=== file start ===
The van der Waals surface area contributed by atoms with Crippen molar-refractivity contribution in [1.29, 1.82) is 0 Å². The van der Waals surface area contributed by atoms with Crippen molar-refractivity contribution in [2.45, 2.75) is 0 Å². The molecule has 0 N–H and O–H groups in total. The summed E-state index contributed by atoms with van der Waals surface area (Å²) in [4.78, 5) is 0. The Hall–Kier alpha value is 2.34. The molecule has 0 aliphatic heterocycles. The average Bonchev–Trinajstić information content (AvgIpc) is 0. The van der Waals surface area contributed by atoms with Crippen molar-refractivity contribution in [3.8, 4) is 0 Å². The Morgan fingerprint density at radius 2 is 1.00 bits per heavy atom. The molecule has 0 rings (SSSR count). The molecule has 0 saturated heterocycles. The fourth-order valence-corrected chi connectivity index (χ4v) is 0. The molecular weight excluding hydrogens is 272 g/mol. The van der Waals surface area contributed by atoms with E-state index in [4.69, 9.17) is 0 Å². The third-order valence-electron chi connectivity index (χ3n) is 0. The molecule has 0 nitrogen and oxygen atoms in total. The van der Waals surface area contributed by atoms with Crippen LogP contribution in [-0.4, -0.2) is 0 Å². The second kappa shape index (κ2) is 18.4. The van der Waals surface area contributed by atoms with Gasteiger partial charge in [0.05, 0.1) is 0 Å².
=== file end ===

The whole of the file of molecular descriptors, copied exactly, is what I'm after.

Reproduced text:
The van der Waals surface area contributed by atoms with Crippen molar-refractivity contribution in [1.29, 1.82) is 0 Å². The van der Waals surface area contributed by atoms with Crippen molar-refractivity contribution in [2.45, 2.75) is 0 Å². The molecule has 0 N–H and O–H groups in total. The summed E-state index contributed by atoms with van der Waals surface area (Å²) in [4.78, 5) is 0. The Hall–Kier alpha value is 2.34. The molecule has 0 aliphatic heterocycles. The average Bonchev–Trinajstić information content (AvgIpc) is 0. The van der Waals surface area contributed by atoms with Crippen molar-refractivity contribution in [3.8, 4) is 0 Å². The Morgan fingerprint density at radius 2 is 1.00 bits per heavy atom. The molecule has 0 rings (SSSR count). The molecule has 0 saturated heterocycles. The fourth-order valence-corrected chi connectivity index (χ4v) is 0. The molecular weight excluding hydrogens is 272 g/mol. The van der Waals surface area contributed by atoms with E-state index in [4.69, 9.17) is 0 Å². The third-order valence-electron chi connectivity index (χ3n) is 0. The molecule has 0 nitrogen and oxygen atoms in total. The van der Waals surface area contributed by atoms with Crippen LogP contribution in [-0.4, -0.2) is 0 Å². The second kappa shape index (κ2) is 18.4. The van der Waals surface area contributed by atoms with Gasteiger partial charge in [0.05, 0.1) is 0 Å².